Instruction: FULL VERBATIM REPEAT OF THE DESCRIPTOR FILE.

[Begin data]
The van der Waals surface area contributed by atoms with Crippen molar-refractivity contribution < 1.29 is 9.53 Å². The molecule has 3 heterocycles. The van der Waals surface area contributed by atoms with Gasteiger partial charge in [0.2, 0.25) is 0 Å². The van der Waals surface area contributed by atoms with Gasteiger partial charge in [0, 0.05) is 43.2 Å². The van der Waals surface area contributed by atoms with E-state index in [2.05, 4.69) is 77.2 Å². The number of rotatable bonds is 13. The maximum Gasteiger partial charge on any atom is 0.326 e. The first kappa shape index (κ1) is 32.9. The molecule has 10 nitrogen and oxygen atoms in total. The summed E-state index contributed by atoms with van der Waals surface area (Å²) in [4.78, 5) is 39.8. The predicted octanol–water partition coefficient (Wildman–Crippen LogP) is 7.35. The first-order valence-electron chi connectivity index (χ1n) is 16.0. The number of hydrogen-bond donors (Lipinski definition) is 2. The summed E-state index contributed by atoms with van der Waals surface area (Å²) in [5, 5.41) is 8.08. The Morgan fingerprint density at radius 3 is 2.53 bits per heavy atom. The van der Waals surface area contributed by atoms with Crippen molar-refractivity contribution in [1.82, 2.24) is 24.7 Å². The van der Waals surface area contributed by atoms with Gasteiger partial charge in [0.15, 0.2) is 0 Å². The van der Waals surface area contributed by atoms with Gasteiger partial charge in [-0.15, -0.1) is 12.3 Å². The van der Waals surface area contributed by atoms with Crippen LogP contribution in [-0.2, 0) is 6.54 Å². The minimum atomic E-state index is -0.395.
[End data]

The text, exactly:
The van der Waals surface area contributed by atoms with Crippen molar-refractivity contribution < 1.29 is 9.53 Å². The molecule has 3 heterocycles. The van der Waals surface area contributed by atoms with Gasteiger partial charge in [0.2, 0.25) is 0 Å². The van der Waals surface area contributed by atoms with Gasteiger partial charge in [0, 0.05) is 43.2 Å². The van der Waals surface area contributed by atoms with E-state index in [2.05, 4.69) is 77.2 Å². The number of rotatable bonds is 13. The maximum Gasteiger partial charge on any atom is 0.326 e. The first kappa shape index (κ1) is 32.9. The molecule has 10 nitrogen and oxygen atoms in total. The summed E-state index contributed by atoms with van der Waals surface area (Å²) in [4.78, 5) is 39.8. The predicted octanol–water partition coefficient (Wildman–Crippen LogP) is 7.35. The first-order valence-electron chi connectivity index (χ1n) is 16.0. The number of hydrogen-bond donors (Lipinski definition) is 2. The summed E-state index contributed by atoms with van der Waals surface area (Å²) in [5, 5.41) is 8.08. The Morgan fingerprint density at radius 3 is 2.53 bits per heavy atom. The van der Waals surface area contributed by atoms with Crippen molar-refractivity contribution in [1.82, 2.24) is 24.7 Å². The van der Waals surface area contributed by atoms with Gasteiger partial charge in [0.15, 0.2) is 0 Å². The van der Waals surface area contributed by atoms with Gasteiger partial charge in [-0.15, -0.1) is 12.3 Å². The van der Waals surface area contributed by atoms with Crippen LogP contribution in [-0.2, 0) is 6.54 Å². The minimum atomic E-state index is -0.395.